What can you collect to bring home at the end of the day to explore? For toddlers and young children, a magnifying glass or pouch to collect treasures allows them to investigate with more detail. A pack of sidewalk chalk turns their toys or items into whatever they can imagine. Practice letters and sounds by writing out the alphabet and collecting items to organize by first or last sound. Write numbers to organize by groups or practice counting. Can you draw or bring a map that your child can interact with on your road trip? Find souvenirs from each stop that you can place on the map.

Bring Life Skills Along

Everyday tasks take on a new excitement when they’re reserved for special occasions like travelling. The adventure can begin before you leave, as packing for a trip promotes independent skill-building. Preparing for a journey provides rich mental challenges because it asks us to imagine ourselves not here, in the present, but rather there, in the future. It is an excellent real-life example of comparing the things we need versus what we want when we imagine ourselves on vacation. 

Asking 'What do you think we should bring with us?' encourages oral language practice, problem-solving, hands-on learning and confidence building. Giving your child the freedom to choose the clothing, toys, or books that will join them on vacation empowers them with freedom of choice and independence. Allow for the exciting challenge of troubleshooting what your child thinks they’ll need from the bathroom for grooming and self-care. It’s no small feat for a young child to figure out she’ll need a brush for her hair or toothpaste to go with their toothbrush. It’s a celebration of their ability to connect their needs and wants to the world around them.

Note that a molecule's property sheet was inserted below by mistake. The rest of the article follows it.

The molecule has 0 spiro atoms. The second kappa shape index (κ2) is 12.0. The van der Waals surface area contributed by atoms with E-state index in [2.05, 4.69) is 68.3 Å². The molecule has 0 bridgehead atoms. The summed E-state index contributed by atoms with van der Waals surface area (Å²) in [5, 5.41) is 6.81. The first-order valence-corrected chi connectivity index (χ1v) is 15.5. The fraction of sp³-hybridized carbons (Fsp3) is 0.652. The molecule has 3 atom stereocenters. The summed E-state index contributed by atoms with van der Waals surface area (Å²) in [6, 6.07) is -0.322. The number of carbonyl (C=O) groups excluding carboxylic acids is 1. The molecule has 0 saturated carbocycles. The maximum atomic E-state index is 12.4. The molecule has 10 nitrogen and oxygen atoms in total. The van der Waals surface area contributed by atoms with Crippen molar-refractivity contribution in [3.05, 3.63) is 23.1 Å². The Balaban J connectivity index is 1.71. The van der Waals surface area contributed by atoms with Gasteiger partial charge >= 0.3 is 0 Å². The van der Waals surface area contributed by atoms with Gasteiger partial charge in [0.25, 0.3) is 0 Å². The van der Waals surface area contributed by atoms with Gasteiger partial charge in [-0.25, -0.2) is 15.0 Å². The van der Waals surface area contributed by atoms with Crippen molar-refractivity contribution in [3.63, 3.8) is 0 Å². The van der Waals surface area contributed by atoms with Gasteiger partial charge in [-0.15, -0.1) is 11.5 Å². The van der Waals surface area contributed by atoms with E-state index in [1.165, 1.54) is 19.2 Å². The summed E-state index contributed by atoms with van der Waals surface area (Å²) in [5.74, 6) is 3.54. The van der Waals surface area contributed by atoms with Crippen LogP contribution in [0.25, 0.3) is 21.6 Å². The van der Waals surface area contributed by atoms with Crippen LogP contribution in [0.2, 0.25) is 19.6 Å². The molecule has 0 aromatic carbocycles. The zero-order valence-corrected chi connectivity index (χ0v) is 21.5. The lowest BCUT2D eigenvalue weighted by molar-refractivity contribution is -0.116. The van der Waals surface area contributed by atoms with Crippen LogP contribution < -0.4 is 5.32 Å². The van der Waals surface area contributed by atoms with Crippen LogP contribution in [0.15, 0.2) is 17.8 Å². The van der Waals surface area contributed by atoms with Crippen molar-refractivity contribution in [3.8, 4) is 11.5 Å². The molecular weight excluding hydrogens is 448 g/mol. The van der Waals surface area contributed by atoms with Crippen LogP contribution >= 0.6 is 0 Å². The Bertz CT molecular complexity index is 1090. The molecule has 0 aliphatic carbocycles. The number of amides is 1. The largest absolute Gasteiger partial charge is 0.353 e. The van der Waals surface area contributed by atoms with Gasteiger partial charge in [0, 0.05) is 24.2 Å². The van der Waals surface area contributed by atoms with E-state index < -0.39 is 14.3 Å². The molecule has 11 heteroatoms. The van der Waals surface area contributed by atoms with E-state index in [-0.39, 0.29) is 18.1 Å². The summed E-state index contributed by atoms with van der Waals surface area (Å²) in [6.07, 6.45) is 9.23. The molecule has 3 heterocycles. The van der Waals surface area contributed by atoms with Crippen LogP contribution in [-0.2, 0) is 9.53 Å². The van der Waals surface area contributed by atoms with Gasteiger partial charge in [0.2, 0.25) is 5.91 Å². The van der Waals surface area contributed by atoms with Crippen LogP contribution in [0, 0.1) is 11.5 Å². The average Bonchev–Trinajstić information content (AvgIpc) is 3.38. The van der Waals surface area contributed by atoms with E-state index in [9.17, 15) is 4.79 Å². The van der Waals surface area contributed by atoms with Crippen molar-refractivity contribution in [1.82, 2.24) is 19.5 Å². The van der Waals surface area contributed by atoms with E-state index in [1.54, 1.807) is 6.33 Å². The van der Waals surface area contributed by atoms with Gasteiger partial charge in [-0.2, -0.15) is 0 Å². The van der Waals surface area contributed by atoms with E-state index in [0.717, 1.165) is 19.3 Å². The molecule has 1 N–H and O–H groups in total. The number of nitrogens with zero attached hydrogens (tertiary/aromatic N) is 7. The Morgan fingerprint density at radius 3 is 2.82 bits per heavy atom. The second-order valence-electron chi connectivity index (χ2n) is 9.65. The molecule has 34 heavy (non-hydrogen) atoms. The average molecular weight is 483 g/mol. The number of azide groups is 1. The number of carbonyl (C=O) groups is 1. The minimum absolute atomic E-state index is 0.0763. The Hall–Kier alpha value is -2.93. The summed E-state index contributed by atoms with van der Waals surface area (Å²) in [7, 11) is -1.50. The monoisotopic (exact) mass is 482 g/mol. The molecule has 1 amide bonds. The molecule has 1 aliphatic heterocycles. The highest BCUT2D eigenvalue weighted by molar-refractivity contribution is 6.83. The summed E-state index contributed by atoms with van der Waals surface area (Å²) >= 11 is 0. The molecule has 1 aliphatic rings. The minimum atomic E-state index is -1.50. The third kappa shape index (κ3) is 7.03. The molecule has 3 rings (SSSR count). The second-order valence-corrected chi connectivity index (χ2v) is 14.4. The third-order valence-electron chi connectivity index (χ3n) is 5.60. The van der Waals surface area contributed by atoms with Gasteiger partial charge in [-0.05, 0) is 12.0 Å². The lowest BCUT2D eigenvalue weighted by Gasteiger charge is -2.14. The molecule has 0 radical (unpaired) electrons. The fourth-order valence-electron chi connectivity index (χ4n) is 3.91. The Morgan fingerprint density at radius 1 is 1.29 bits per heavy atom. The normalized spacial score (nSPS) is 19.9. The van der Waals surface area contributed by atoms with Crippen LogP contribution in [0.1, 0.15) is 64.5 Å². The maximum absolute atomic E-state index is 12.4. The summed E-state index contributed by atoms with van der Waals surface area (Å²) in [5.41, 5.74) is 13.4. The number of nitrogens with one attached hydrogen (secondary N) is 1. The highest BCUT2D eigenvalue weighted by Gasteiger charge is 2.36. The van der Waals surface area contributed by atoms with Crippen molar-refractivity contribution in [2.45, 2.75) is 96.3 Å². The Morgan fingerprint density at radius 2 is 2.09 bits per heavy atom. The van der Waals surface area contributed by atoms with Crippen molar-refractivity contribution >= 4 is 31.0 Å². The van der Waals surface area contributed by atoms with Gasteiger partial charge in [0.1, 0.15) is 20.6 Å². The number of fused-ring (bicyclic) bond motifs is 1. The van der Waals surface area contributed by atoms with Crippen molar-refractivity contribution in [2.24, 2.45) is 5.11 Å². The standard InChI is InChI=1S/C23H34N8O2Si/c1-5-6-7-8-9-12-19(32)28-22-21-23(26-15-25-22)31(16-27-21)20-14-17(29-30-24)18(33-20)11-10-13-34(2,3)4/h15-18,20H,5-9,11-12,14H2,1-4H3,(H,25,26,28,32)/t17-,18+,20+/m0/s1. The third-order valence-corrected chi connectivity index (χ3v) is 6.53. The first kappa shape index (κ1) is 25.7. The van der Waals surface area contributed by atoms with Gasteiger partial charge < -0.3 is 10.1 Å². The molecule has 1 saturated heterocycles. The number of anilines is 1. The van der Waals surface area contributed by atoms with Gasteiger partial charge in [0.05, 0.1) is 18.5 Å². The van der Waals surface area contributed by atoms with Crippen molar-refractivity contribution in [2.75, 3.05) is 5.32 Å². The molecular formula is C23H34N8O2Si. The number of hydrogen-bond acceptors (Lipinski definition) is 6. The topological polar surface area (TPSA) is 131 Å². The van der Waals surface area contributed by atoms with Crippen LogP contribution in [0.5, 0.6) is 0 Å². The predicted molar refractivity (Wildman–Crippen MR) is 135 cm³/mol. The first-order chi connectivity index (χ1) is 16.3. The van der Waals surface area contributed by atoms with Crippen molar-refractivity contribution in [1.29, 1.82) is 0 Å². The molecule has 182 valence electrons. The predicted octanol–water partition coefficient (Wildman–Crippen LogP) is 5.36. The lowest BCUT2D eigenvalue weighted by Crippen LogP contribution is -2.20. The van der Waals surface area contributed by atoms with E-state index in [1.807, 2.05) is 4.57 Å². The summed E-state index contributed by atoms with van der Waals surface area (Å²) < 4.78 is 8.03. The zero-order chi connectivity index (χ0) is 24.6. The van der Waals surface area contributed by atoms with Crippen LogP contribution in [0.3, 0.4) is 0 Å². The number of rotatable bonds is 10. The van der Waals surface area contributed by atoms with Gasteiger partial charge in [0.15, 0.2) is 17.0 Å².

Once you’ve hit the road, take pleasure in the same tasks from home that spark new joy abroad. Have your child help prepare meals or set the table with supplies that look different than they do at home. Are you making a stop for supplies? Ask your child to help pick out the groceries with you at a new supermarket. Bedtime routines may look one way at home, but nights away mean your child can help to create a unique vacation bedtime routine. 

Carve out Nature Appreciation Time

Maria Montessori enthusiastically praised the teaching power of nature for early childhood. In her book, From Childhood to Adolescence, she says, “there is no description, no image in any book that is capable of replacing the sight of real trees, and all the life to be found around them, in a real forest”. But a 2018 study by the National Trust in the UK showed that children are spending nearly half the amount playing outside than their parents did. 

Appreciating the natural world is nearly effortless when you’re on holiday. New environments provide a fresh palette of shapes, sights and colors for your child. As for yourself — what makes your destination different from what your child sees at home? Take note of new and unique flora and fauna – palm trees that don’t grow where you’re from, or birds with patterned beaks you've never seen before. When the sun sets, take a night to stargaze and notice if the stars look different than when you look from home. 

Art is a wonderful way to extend learning in nature. Play archeologist to dig, build and get hands dirty in the sand, dirt and mud. Examine sounds together, listening for new birds or other animals. Collect leaves to trace over and examine their patterns. If animal sanctuaries, aquariums or gardens are nearby your destinations, try to make a stop to explore.

Conclusion

What makes vacations special is the time spent together as a family. A new environment allows adults to interrupt their regular pattern of living to find joy and relax. A new setting for a child will enable them to explore the unfamiliar with the love and safety of their family. Bringing what they already know (how to be curious, or help mom and dad) to a new place allows them to create new meaning for their world. We hope the above prompts help you get started, but remember that the best learning experiences come from quality time spent letting your child’s curiosity shine.

Meet the Author

Natalia Oliver

Natalia is a classroom educator turned copywriter and content writer. With a passion for teaching and writing, she happily splits her time between the classroom and the keyboard in the spectacular Pacific Northwest in Vancouver, Canada.